Honors Seminars Spring 2020


We live on a blue planet. 71% of Earth is covered by water, almost 97% of which is made up of a vast contiguous ocean that encircles the planet. Today, half the world’s population lives within a hundred miles of a coastline. It’s little wonder, then, that human beings have been constructing an oceanic imaginary—that is, a body of discourses, imagery, artifacts, and other cultural productions that reflect how we talk about and imagine the sea—since at least the biblical story of Noah’s ark (and presumably much, much longer).

This course will take an interdisciplinary “ocean studies” approach to the study of maritime literature. The class will begin with a survey of maritime literature since the fifteenth century, such as exploration narratives, sailor’s stories, descriptions of port cities and shipwrecks, and the horrors of slave trading ships and the Middle Passage. Then we will focus on late twentieth-century and twenty-first century literature, film, art, and music that portrays the ocean as a capitalist and imperialist tool; a weird, otherworldly, or outright alien terrain; or an ecosystem imperiled by human actions. Alongside literary and cinematic texts, we will read supplementary texts that examine the ocean from recent scientific and social scientific perspectives. In particular, we will read about how climate change is transforming the ocean: from coral bleaching and melting icebergs to overfishing, extinction, pollution, garbage patches, and microplastics.

Readings will be chosen from among the following: Daniel Defoe’s Robinson Crusoe, Edgar Alan Poe’s The Narrative of Arthur Gordon Pym, Olaudah Equiano The Interesting Narrative of the Life of Olaudah Equiano, Herman Melville’s Benito Cereno, Joseph Conrad’s The Secret Sharer, Somerset Maugham’s stories about the South Pacific, Robert Louis Stevenson’s Treasure Island, poetry by Derek Walcott, Jamaica Kincaid’s A Small World; Joan Slonczewski’s A Door Into Ocean; Rachel Carson’s The Sea Around Us; Mat Johnson’s Pym; Samuel Delany’s “Driftglass,” among others. We’ll also watch several films. These might include Jaws, Titanic, Lessons of Darkness, Beasts of the Southern Wild, and Star Trek IV—a movie in which Kirk and Spock travel back in time to save the whales. Seriously.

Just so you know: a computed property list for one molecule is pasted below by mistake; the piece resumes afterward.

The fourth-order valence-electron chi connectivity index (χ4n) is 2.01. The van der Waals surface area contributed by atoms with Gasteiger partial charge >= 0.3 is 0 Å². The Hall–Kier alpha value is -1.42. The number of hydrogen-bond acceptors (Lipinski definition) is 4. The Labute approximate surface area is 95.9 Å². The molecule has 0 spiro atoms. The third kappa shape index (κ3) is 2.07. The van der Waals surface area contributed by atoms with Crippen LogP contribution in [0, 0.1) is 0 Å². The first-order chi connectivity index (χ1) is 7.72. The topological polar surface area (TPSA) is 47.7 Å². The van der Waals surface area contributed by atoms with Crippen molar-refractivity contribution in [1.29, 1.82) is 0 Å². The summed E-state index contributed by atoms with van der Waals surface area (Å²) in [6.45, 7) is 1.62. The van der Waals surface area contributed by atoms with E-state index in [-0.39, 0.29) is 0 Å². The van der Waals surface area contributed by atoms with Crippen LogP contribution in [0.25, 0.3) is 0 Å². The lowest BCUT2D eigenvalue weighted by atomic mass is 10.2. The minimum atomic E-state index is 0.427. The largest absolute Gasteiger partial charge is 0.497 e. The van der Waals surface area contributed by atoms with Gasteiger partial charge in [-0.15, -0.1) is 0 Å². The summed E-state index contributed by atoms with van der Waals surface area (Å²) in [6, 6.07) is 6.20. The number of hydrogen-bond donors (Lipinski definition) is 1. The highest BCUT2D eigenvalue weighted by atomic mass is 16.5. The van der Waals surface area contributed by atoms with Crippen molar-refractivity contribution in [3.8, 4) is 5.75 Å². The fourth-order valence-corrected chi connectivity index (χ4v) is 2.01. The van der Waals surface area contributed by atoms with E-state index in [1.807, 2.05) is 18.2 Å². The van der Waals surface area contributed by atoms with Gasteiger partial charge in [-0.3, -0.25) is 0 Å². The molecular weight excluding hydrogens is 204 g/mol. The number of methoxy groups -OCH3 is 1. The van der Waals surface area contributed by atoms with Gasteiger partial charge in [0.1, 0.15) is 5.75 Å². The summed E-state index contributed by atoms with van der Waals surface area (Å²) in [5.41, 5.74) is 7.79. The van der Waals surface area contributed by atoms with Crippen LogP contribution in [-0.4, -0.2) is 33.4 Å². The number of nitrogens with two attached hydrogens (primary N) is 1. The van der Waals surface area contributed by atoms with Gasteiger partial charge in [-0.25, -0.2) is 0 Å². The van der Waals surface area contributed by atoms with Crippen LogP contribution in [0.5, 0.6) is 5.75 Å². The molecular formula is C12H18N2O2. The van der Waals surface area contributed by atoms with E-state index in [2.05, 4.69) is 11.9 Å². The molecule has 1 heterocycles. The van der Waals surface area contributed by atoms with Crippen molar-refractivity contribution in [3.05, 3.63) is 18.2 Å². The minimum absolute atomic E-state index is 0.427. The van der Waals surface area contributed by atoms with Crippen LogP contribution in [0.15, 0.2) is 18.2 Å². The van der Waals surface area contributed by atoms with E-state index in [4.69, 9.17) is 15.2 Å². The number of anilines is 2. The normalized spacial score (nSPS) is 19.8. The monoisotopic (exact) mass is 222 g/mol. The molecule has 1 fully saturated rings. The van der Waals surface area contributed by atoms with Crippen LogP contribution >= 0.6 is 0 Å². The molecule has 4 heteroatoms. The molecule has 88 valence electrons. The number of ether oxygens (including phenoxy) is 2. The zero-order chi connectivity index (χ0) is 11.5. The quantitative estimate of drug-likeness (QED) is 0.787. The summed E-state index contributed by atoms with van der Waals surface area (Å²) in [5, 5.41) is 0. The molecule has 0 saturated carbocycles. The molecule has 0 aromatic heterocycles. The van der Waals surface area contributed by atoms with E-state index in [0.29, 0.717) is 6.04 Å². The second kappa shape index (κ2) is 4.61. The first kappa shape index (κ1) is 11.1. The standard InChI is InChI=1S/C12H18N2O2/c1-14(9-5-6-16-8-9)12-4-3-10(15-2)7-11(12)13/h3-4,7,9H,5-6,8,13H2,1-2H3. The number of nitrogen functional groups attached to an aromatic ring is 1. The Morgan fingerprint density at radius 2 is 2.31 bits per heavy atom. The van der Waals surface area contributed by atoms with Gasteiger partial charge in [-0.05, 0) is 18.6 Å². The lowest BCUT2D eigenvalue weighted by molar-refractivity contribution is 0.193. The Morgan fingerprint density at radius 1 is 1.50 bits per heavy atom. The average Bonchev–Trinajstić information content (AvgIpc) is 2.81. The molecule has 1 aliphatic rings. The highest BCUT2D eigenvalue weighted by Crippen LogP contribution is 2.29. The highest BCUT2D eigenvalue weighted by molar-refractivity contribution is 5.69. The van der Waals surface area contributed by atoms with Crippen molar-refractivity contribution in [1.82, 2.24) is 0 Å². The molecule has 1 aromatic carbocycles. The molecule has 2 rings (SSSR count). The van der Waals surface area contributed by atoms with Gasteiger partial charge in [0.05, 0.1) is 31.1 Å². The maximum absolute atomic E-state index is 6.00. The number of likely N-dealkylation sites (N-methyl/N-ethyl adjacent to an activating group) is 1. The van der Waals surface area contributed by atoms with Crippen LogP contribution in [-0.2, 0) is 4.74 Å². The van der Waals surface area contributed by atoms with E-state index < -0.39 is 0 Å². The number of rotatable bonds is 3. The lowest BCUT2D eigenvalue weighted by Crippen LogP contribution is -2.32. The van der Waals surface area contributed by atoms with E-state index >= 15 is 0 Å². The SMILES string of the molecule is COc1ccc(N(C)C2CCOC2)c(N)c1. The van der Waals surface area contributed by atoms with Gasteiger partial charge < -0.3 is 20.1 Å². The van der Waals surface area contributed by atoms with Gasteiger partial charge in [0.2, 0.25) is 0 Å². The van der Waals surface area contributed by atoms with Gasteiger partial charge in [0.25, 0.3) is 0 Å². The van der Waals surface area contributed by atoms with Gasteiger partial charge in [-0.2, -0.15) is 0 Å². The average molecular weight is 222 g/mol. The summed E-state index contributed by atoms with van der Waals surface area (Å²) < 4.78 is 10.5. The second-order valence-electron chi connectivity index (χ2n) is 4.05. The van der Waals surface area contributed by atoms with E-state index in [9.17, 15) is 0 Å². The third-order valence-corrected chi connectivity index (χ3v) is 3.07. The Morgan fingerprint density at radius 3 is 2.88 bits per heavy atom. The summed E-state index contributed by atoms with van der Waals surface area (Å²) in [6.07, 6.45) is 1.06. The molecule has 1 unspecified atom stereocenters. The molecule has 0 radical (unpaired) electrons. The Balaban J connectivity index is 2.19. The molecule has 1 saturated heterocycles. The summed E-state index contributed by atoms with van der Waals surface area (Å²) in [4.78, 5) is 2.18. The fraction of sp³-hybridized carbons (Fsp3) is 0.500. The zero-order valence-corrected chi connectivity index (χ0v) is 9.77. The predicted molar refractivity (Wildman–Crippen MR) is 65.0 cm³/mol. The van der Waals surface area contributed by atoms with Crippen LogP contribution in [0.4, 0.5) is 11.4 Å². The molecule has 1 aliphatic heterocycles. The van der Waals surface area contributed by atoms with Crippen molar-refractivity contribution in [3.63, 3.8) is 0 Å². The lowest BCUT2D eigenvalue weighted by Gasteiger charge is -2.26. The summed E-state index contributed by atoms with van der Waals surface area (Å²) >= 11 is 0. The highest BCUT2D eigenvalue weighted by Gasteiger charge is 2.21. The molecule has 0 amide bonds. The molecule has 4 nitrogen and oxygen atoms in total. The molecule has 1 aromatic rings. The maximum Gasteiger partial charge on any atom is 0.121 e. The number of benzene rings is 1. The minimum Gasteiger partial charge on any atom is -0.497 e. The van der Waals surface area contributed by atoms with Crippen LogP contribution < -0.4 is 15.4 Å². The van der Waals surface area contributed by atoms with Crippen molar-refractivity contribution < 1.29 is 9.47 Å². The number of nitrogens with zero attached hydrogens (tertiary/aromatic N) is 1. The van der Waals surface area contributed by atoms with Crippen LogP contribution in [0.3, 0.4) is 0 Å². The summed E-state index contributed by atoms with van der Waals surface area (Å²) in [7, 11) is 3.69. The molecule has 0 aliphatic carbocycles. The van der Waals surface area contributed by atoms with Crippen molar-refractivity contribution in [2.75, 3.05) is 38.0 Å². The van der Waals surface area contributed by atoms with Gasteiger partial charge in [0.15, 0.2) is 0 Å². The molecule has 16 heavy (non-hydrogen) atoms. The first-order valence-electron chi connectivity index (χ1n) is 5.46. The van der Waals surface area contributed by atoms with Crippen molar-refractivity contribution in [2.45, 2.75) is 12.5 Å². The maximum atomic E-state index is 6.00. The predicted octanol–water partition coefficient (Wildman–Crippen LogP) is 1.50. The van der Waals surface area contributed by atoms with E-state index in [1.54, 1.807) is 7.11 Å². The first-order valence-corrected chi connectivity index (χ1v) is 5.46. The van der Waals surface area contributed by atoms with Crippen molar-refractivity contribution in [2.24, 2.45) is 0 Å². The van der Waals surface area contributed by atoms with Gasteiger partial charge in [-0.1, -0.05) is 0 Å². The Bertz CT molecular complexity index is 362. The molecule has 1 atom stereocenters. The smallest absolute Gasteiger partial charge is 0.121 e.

Course Code: ENGL402-01 / HON436-01 / HON446-01

Meeting Times: MW 2:00 - 3:15 PM


This course will examine some of the masterpieces of fantasy literature during the last hundred years and will attempt to infuse this immensely popular nonacademic genre with relevant academic insights. More specifically, the course will study tales of magic, sorcery, parallel worlds, heroic quests, identity crises, gender nonconformism, and class and race consciousness in relationship to historical and contemporary watersheds, such as World War II and the Cold War, the Space Race, the Civil Rights and Women’s Rights Movements, the Environmental Movement, the Dawn of Virtual Realities, and the Rise of Globalization. In addition, we will work towards rethinking the frequent inclusion of epic elements in fantasy fiction, given the relative absence of epic works/imaginaries in the post-modern age. We will also observe selected scenes from recent adaptations of some of our course texts and discuss their visual and stylistic impact. We will even try playing one of the nearly forgotten role-playing books of the 1980s! Fantasy fiction remains a popular contemporary pastime for students and scholars, and we will bring this traditionally neglected fiction genre to productive conversations about its social relevance and cultural impact. Authors, whose works we will read and discuss, include J.R.R. Tolkien, Robert E. Howard, H.P. Lovecraft, Edgar Rice Burroughs, Anne McCaffrey, Ursula K. Le Guin, Stephen King, Octavia Butler, Poul Anderson, Sterling E. Lanier, Dave Morris and Oliver Johnson, Robert Jordan, E. Lily Yu, Nora K. Jemisin, and Steven Erikson.

Course Code: ENGL 402

Meeting Times: MWF 10:00-10:50 AM